When the Jews (generally speaking – Paul does not mean that all Jews had this mindset) sought God through obedience to the law, they saw their righteousness and compliance as something that entitled them to God’s blessings. Worse, they believed that they could live in such a way that they fulfilled the righteousness of the law.

But the same Paul who says we are saved apart from works of the law (Rom. 3:21), says this about obedience:

“…since indeed God considers it just to repay with affliction those who afflict you, and to grant relief to you who are afflicted as well as to us, when the Lord Jesus is revealed from heaven with his mighty angels in flaming fire, inflicting vengeance on those who do not know God and on those who do not obey the gospel of our Lord Jesus.”
– 2 Thessalonians 1:6-8 ESVST

A failure to obey the gospel will result in condemnation, according to Paul. And that’s not an isolated verse. Read in Romans 10:14-17, where Paul talks about the spreading and acceptance of the gospel, and adds, “But they have not all obeyed the gospel. For Isaiah says, “ Lord, who has believed what he has heard from us?” (v. 16) In other words – the preaching of the gospel brought salvation to many, but not all because not all obeyed it! But in v. 17, he says “So faith comes from hearing, and hearing through the word of God.” Do you notice how Paul here uses the concept of obedience, belief and faith interchangeably? It’s because you cannot have one without the others.

How is that possible if “works” do not save us? It’s simple: baptism isn’t a work – certainly not a work we do with the goal of proving our own righteousness. We’re baptized into Christ because we know that we need the redemption that comes through Jesus’ sacrifice (Col. 2:11-13). It’s a statement of dependence and an acceptance of grace, not an act of righteousness.

Obedience is not work – not in the sense that it is done to earn salvation. It is done because when a servant is called to act, he acts (Luke 6:46). Works are a manifestation of our love for God, which we do throughout our lives, so that people may see them and glorify God. They almost always involve a benefit to those around us (Titus 3:8, 14, James 3:13 and others). They are things that some might even be tempted to brag about – as the Pharisee did in Jesus’ example of unacceptable prayer in Luke 18.

Does anyone truly argue that being baptized into Christ is an act that should exalt us before God and man? And yet, Peter says in Acts 5:32 that the Holy Spirit is given to those “who obey him” – which agrees with what he says in Acts 2:38, where we read that the Holy Spirit will be received by those who respond to the command to “repent and be baptized for the remission of your sins.”

We’re saved by the grace of God through faith, but we are called to “the obedience of faith” (Rom, 16:26), and we will be held accountable if we refuse. Rather than debating between one or the other, let’s just submit to God and do what he asks! Isn’t that what it means to love the Lord?

Is it my fault they can’t take a joke? It doesn’t matter…

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Many of you probably watched the Democratic debates earlier this week with varying levels of approval or disapproval, and if you’re into politics, you probably posted something about it at some point, or read someone else’s post.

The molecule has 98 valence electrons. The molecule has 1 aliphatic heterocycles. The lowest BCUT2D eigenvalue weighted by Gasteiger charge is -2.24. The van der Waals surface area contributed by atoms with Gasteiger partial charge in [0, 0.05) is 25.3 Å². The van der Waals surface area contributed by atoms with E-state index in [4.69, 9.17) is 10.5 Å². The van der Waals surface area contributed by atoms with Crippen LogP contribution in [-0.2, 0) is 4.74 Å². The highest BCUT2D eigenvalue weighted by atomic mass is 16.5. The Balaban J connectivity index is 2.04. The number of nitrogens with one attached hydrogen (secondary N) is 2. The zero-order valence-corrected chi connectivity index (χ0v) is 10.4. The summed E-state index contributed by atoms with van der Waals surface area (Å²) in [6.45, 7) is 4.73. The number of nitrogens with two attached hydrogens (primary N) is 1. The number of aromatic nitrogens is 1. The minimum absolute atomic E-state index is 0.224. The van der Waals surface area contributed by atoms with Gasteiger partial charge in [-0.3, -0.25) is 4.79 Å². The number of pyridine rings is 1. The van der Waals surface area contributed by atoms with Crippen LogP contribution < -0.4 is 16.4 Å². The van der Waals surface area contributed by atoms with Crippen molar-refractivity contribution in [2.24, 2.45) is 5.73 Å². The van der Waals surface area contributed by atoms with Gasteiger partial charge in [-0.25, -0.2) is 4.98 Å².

Maybe even Mike Huckabee’s.

So, the former Arkansas governor and ordained Baptist minister took to Twitter with what I’m sure he thought was a pretty funny jab about Bernie Sanders.

mike huckabee tweet

It’s the kind of thing that a lot of people probably say at some point – who doesn’t know that a lot of third-world residents sometimes eat dog? Who hasn’t made some off-the-cuff comment about it while eating at a Chinese restaurant with a less-than-stellar health rating? I suspect Gov. Huckabee probably never expected anyone to be offended. He just wanted a funny way to talk about Bernie Sanders’ tax-heavy approach to government.

He should have known better. And as much as many conservative Christians would like to defend it, it was a dumb thing to do.

Let’s put aside the idea that people are too sensitive today – you’ll get no argument from me on that. Put aside the fact that because he unnecessarily made the remark about North Korean chefs, no one is talking about his legitimate criticism of socialist taxation policy. Here you have a man who wants to be president of the United States (at least I think he still does), which means the president of the people who like him, the people who don’t like him and the people who don’t know anything about him, but might just be sensitive about being reminded of how their countrymen have unconventional eating habits.

That brings with it a responsibility to try harder, to be better, to not be Donald Trump. Talking to a wide range of people means trying to connect with as many of them as you can – it’s not about winning points with your inner circle for wit and not caring if the other people “don’t get it”. And Gov. Huckabee should have gotten that point, because he allegedly knows the Bible.

Walk in wisdom toward outsiders, making the best use of the time. Let your speech always be gracious, seasoned with salt, so that you may know how you ought to answer each person. (Colossians 4:5-6 ESVST)

Let no corrupting talk come out of your mouths, but only such as is good for building up, as fits the occasion, that it may give grace to those who hear. (Ephesians 4:29 ESVST)

In other words, Christians shouldn’t have the attitude that “I’ll say whatever I want, and if they can’t take a joke, it’s too bad for them.” We can’t always control what people think about us, and there’s no question that the world is going to find ways to hate us for trying to live godly lives and standing for godly principles. But that doesn’t mean we throw the door open and go out of our way to provoke it. We’re called to sound speech “that cannot be condemned… having nothing evil to say about us.” (Titus 2:8) And living in a society of people who are really sensitive (sometimes selectively so) doesn’t relieve us of the responsibility to try.